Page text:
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07-27-2010, 09:15 PM #1
A New kind of Drill and Tap Chart
I've never liked cardboard tap charts and I hate wall charts with a passion. Starrett's #185 is OK, but it doesn't contain all the data I use regularly, especially for lathe work. Instead of getting my Machinery's Handbook all greasy I decided it was time to make my own chart.
I wanted something that would be easy to clean, survive coolant and oil baths, hot chips, the usual stuff. The chart is etched in .040" 3003 Aluminum.
Here's the prototype:
I've received interest from people on other forums and I've decided to offer them for sale.
The charts are $24.50 each plus $4.75 USPS Priority Mail shipping. Please PM me if you would like one.
07-27-2010, 09:53 PM #2
Looks great! How big is the chart? If it will fit into a shirt pocket, I'd think that the letters might be little hard to read if you don't have the best eyes. Also, do you think a future version might be a little bigger and include metric information on it, as well? I'm mainly using metric on parts that I make, so it would be great to have those figures on there, too.
07-27-2010, 10:03 PM #3
The chart is approximately 6" by 8", or just a bit bigger than Machinery's Handbook. I thought about a pocket chart, but yeah, too small to read!
A metric version is in the works.
07-27-2010, 10:36 PM #4
Looks great! Nice to see you're getting to put what you learned on the band saw project to use.
I may have spotted a typo. At the bottom of the first chart, the section for oversize drilling lists the 1" max as .009, mean as .009, and min as .004. Judging from the other rows, shouldn't mean fall between max and min?
How do these stand up to common shop solvents?
07-28-2010, 09:55 AM #5
Do you have any idea when you may have the metric version ready?
07-29-2010, 02:46 PM #6
You did indeed spot a typo, thanks! I went though the prototype thoroughly today and caught a couple others. I'm making new film tomorrow.
Well, the lettering is filled with satin black enamel and then the chart is buffed out with car wax. For cleaning all you really need is a little simple green and a rag. It should stand up to oils, grease, dirt, etc. just fine. But I wouldn't immerse it in laquer thinner or paint remover. (You'd just have to re-fill the lettering if you did).
A metric version is underway. I'll post up as soon as I have it done.
07-30-2010, 04:49 AM #7
How about one in stainless??
07-30-2010, 06:31 AM #8
07-30-2010, 01:02 PM #9
not necessarily polished stainless, but because it is more durable, scratch resistant and tolerant to refinishing/repainting the numbers many years from now.
07-30-2010, 08:10 PM #10
I think you have a winner, looks like a unique product.
However, on ebay, I found some stiff competition:
07-31-2010, 07:40 AM #11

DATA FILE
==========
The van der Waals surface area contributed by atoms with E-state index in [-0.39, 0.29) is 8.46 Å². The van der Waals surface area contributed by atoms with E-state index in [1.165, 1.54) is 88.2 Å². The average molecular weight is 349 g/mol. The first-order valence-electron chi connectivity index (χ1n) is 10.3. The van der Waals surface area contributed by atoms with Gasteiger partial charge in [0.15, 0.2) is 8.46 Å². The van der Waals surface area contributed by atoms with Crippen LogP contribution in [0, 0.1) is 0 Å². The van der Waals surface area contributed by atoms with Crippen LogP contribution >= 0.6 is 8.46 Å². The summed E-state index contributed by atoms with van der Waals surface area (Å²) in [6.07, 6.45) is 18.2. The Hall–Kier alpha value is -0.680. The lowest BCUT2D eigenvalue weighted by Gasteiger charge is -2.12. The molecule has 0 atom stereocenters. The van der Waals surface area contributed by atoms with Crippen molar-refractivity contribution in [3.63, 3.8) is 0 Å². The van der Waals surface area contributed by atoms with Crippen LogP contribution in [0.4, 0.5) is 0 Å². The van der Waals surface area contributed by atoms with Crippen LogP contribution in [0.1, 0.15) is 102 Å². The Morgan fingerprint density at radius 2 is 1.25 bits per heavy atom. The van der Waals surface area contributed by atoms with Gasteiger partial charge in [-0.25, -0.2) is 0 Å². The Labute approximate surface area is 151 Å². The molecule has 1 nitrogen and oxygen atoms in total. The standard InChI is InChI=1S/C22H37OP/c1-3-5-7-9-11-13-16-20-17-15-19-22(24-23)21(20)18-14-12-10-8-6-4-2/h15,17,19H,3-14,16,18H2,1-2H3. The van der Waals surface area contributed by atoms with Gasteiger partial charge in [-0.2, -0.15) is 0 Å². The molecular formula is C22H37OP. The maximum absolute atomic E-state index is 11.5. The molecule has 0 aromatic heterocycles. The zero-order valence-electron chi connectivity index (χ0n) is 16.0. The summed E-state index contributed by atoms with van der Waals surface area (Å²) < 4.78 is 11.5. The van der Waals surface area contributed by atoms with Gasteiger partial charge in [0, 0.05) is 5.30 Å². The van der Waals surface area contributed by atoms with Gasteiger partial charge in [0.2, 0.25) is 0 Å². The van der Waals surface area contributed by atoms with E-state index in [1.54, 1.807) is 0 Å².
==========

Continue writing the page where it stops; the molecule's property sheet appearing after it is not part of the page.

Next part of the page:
If you have room...normally a numerical range uses the long hyphen instead of a short hyphen that is used with words. I think the long hyphen is control hyphen, but I can't get it to work in the reply box here.
07-31-2010, 10:49 AM #12
Thanks for the orders so far! My PM box has been filling up with orders, so if you get a "PM box full message, give it a while and try again or send an email to:
Stainless is a possibility in the future, but my shear won't handle it. Plus, the price would go up quite a bit as stainless always shears with a razor-sharp burr that needs to be dressed off every edge or the thing would cut you open like a razor blade.
I think everyone can agree that Aluminum is a significant improvement over cardboard and laminated paper.
Originally Posted by S_W_Bausch
08-01-2010, 05:20 AM #13
F.Y.I. I tried the ctrl hyphen trick....it merely shrunk the page....
not a bad product....but for sure I could use it in a larger version
can not see so good up close anymore.
08-01-2010, 06:09 AM #14
IMHO, the types of steel sound somewhat confusing (to me, at least).
Mild steel is one the of the plain carbon steels, so it's unclear what Plain Carbon Steel really signifies and why its FPM range doesn't extent beyond mild steel specs.
"Alloy steel" category incorporates stainless steel, so it would make sense to either combine them into one item or separate a Low Alloy Steel category.
P.S. FPMs for Brass and Bronze could be helpful.
Also, the max FPM for aluminum seems to be too low. It's, usually, given as being around 800fpm.
08-01-2010, 06:18 AM #15
08-01-2010, 06:40 PM #16
Yes, for HSS (it depends on alloy/condition, of course).
But 500-600 fpm is suggested as the high limit for the vast majority of aluminum alloys.
09-02-2010, 05:33 PM #17
Hello: Any new developments with the drill charts? Regards; Mike
10-01-2010, 09:14 AM #18
Tap charts will ship Monday morning!
Another run of them is under way.
10-01-2010, 01:17 PM #19
Let us know when the second run is ready to ship. I want one.
I am also interested in new plates for my 36" metal master. Are you interested in provideing those? Even etched plates that I could cut to shape if you didn't have time for that.
10-16-2010, 10:36 AM #20
I'll post up when I have the second run ready and I'll send you a PM regarding plates for your Metalmaster.